NEW YORK: Voicing concern over the uptick in militancy along the Pak-Afghan border, Pakistan’s UN Ambassador has warned that unless the economic situation improves in Afghanistan, the Taliban may begin to lose members to more militant groups like ISIS or ISIL.
In an interview with Newsweek, the Pakistani envoy specifically named insurgent outfits such as the Tehrik-e-Taliban Pakistan (TTP) and the Balochistan Liberation Army (BLA),.
These outfits have increasingly targeted Pakistani personnel and civilians.
Then there is regional ISIS Khorasan branch, called ISIS-K or ISIL-K, that sometimes worked together against Pakistan’s interests.
“We have to deal with this,” Ambassador Akram said, “and we are determined to deal with this internally.”
And while he said, “we’ve dealt with this in the past,” he warned that new challenges have emerged in trying to influence the Taliban-led government that taking on all of these groups was in its immediate interest.
“Now we have we have a situation in Afghanistan where the Taliban need to be convinced to deal with all of the terrorist movements not only ISIL-K, which they are fighting, but others,” Akram said.
“We understand the situation, but we have to find an effective strategy of dealing with it.”
In addition to TTP and BLA, he said that other groups such as the East Turkestan Islamic Movement (ETIM) comprising of militants of Uyghur descent, and Islamic Movement of Uzbekistan (IMU) comprising of militants of Uzbek descent also needed to be combated.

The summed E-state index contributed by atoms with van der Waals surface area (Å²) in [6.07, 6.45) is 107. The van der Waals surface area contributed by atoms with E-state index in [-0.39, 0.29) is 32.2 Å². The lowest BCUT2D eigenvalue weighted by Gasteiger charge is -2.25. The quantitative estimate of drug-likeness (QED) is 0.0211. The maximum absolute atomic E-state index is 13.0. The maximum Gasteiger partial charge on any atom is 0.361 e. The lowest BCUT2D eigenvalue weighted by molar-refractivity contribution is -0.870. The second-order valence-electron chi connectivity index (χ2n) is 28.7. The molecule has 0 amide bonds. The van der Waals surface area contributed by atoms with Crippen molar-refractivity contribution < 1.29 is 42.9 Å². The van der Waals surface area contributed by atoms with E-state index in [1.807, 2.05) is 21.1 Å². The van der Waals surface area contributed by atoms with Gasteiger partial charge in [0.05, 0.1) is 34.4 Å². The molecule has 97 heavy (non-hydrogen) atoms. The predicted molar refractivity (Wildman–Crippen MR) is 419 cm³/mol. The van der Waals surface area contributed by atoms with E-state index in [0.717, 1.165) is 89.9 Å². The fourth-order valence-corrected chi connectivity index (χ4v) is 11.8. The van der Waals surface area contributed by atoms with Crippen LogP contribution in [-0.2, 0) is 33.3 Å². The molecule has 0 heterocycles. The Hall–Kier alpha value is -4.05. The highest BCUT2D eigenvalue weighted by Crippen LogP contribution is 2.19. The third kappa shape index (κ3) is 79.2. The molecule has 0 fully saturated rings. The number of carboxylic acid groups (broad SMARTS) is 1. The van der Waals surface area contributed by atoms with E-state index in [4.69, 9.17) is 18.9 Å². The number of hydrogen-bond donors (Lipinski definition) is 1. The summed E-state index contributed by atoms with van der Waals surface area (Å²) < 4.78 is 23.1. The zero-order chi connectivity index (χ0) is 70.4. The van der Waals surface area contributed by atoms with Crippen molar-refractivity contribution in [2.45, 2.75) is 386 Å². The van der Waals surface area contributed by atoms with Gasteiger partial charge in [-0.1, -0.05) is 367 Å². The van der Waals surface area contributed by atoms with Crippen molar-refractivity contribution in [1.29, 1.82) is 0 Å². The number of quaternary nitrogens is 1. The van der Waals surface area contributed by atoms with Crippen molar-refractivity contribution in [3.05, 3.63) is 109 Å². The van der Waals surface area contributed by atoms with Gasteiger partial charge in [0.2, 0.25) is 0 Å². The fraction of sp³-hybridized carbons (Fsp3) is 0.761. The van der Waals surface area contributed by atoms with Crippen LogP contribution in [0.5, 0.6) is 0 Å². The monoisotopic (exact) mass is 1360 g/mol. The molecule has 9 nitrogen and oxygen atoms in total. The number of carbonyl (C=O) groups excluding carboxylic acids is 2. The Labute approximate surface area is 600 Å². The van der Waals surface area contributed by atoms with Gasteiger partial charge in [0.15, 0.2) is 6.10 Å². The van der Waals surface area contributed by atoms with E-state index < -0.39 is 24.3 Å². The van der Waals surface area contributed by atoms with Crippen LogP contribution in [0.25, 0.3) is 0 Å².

But he said such efforts on the part of the Taliban would be difficult to achieve as long as the government found short on income.
“It’s obvious that ISIL-K is becoming stronger and they’re getting money from outside,” Akram said. “If the Taliban do not have enough money, they may lose some of their factions to ISIL-K, so it’s a very disturbing situation.”
Pakistani Foreign Minister Bilawal Bhutto Zardari spoke with his Afghan counterpart, Amir Khan Muttaq, on Thursday, offering his condolences over the terrorist attack near Afghan Foreign ministry.
Muttaqi thanked FM Bilawal for his sentiments, adding that “the enemies want to disrupt security, but our government and nation will resist them firmly,” according to the Afghan Foreign Ministry.
Newsweek said it spoke last month with FM Bilawal in an exclusive interview in which the top Pakistani diplomat argued that the Taliban “has to be” part of the international fight against militant groups in the region.